These negative views of aging can have pernicious physical effects. In 2002 in the Journal of Personality and Social Psychology, Levy and colleagues published an analysis of data from the Ohio Longitudinal Study of Aging and Retirement. Of 660 subjects over age 50 who had been followed for more than 20 years, those with the most negative attitude toward aging when the study began died at an average age that was 7.5 years younger than those with the most positive attitudes.

A German study attempting to suss out the true direction of this relationship concluded that belief in age stereotypes was a more accurate predictor of health than the other way around. The researchers reported in 2007 in the Journals of Gerontology, Series B that it wasn’t that people had positive views of aging because they were healthy; they were healthy because they had positive views of aging

The preponderance of research evidence, collected over a decade and a half, is what gave Levy the more recent idea to turn age-stereotype activation into an actual treatment.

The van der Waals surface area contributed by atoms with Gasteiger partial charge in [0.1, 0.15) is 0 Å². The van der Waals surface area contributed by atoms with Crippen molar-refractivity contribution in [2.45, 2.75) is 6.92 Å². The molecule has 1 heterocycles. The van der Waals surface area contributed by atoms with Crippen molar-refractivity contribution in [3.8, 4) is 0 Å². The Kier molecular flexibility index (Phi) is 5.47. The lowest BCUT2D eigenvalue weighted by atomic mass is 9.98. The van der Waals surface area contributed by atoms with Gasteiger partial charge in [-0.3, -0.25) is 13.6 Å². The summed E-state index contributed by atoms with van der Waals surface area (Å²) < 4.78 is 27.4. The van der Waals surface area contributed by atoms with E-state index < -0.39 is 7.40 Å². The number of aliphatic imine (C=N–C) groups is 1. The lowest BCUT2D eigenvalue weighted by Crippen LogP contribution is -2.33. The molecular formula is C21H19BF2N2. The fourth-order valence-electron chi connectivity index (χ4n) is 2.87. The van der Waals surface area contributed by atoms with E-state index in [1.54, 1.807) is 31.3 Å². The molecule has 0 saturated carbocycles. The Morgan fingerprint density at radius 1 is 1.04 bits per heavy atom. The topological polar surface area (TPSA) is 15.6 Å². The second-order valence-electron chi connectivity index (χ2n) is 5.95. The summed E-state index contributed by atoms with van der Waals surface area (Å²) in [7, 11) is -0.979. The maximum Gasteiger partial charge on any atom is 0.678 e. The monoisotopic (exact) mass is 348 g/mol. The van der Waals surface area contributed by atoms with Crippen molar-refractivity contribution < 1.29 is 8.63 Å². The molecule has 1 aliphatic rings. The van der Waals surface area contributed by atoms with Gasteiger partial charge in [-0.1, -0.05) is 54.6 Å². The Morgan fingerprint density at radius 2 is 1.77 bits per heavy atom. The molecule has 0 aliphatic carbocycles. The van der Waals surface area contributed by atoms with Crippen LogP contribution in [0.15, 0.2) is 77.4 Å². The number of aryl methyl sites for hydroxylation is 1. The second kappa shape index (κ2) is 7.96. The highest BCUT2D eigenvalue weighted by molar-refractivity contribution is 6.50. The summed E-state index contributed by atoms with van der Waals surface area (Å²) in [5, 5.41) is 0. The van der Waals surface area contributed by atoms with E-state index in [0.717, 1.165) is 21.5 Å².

A dose of positivity

Levy suspected the treatment — exposing older people to positive age-related words — would work best when done on a subliminal level, rather than via cheery self-talk or other explicit reinforcement. When presented beneath the level of consciousness, she believed, positive age stereotypes could overturn long-held ageist beliefs that the mind tries to hold on to.

She and colleagues recruited 100 individuals, ages 61 to 99, who received one of four “treatments” once a week for four weeks. The “implicit stereotype” treatment involved sitting at computers and being exposed subliminally to positive aging stereotypes using the same priming technique Levy had used in her grad school experiment; the “implicit control” treatment involved subliminal exposure to random strings of letters. The “explicit stereotype” treatment asked participants to imagine and then write about “a senior citizen who is mentally and physically healthy”; the “explicit control” condition had them write about a neutral topic, like the uniforms people wear to work.